Record Retention Guide

How Long To Keep Records

You must keep your records as long as they may be needed for the administration of any provision of the Internal Revenue Code. Generally, this means you must keep records that support an item of income or deduction on a return until the period of limitations for that return runs out.

The period of limitations is the period of time in which you can amend your return to claim a credit or refund, or the IRS can assess additional tax. Table 3 contains the periods of limitations that apply to income tax returns. Unless otherwise stated, the years refer to the period after the return was filed. Returns filed before the due date are treated as filed on the due date.

Period of Limitations Table
IF you… THEN the period is…
1. Owe additional tax and situations (2), (3), and (4), below, do not apply to you3 years
2. Do not report income that you should report and it is more than 25% of the gross income shown on the return6 years
3. File a fraudulent returnNot limited
4. Do not file a returnNot limited
5. File a claim for credit or refund after you filed your returnLater of: 3 years or 2 years after tax
was paid
6. File a claim for a loss from worthless securities or a bad debt deduction7 years

Property: Keep records relating to property until the period of limitations expires for the year in which you dispose of the property in a taxable disposition. You must keep these records to figure your basis for computing gain or loss when you sell or otherwise dispose of the property.

Generally, if you received property in a nontaxable exchange, your basis in that property is the same as the basis of the property you gave up, increased by any money you paid. You must keep the records on the old property, as well as on the new property, until the period of limitations expires for the year in which you dispose of the new property in a taxable disposition.

Keeping records for nontax purposes: When your records are no longer needed for tax purposes, do not discard them until you check to see if you have to keep them longer for other purposes. For example, your insurance company or creditors may require you to keep them longer than the IRS does.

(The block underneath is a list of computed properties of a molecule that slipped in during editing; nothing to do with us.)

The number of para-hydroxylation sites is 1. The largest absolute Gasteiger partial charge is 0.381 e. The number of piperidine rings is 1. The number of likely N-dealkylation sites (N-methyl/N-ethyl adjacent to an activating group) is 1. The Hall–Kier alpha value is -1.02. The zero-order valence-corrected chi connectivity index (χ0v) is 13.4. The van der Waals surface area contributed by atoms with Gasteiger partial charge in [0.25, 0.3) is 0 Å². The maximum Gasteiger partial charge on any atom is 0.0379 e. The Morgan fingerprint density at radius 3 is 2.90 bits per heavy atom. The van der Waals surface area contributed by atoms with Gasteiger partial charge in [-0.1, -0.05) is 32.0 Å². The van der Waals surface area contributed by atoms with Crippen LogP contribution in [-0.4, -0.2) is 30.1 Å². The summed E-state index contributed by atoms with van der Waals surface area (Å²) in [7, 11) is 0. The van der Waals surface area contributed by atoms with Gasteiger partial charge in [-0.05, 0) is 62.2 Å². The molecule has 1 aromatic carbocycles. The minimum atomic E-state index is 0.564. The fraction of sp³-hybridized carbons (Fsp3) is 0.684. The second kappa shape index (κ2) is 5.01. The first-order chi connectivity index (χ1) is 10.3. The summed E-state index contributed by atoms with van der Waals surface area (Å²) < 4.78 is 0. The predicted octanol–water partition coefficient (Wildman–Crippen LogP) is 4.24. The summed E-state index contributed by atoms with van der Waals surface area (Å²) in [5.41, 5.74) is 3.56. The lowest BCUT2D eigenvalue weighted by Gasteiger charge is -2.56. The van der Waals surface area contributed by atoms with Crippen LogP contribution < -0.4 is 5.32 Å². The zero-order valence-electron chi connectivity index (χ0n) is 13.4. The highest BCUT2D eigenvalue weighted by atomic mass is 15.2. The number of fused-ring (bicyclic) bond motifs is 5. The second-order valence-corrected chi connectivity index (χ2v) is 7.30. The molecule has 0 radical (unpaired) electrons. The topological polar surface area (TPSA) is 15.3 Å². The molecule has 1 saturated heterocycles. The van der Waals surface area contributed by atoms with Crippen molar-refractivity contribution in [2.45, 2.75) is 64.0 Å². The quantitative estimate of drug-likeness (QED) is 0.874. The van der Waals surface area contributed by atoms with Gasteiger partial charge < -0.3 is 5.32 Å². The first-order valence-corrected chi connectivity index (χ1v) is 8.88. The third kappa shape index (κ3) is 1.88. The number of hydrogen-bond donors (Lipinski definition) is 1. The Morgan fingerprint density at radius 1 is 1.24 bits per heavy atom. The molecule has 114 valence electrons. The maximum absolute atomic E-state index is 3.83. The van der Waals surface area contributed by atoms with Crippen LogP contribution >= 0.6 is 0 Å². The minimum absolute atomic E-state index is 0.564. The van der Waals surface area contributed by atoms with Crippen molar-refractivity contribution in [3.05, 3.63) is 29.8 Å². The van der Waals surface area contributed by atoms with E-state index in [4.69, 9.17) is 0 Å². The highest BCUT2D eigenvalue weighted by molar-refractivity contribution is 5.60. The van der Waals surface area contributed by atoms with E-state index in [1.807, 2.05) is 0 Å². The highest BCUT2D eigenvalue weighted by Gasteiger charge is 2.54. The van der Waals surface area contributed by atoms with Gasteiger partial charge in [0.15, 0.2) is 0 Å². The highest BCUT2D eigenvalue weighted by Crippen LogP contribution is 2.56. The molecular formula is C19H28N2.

Why Keep Records?

There are many reasons to keep records.  Good records will help you:

Identify sources of income. You may receive money or property from many sources. Your records can identify the sources of your income. You need this information to separate business from non-business receipts and taxable from nontaxable income.

Keep track of deductible expenses. You may forget expenses unless you record them when they occur.  You can use your records to identify expenses for which you can claim a deduction on your tax return.

Keep track of the basis of property.

You need to keep records that show the basis of your property. This includes the original cost or other basis of the property and any improvements you made.

Support items reported on tax returns. You must keep your records in case the IRS requests additional information for items reported on your tax return. If the IRS questions an item on your tax return, your records will help you explain the item easily.  If you aren’t able to explain the item, you may need to pay additional tax and penalties.

Kinds of Records to Keep

Basic Records

Basic records are documents that everybody should keep. These are the records that prove your income and expenses. If you own a home or investments, your basic records should contain documents related to those items.

The Table below lists documents you should keep as basic records.

For items concerning your…

KEEP as basic records

  • Form(s) W-2
  • Form(s) 1099
  • Bank Statements
  • Brokerage Statements
  • Form(s) K-1
  • Sales Slips
  • Invoices
  • Receipts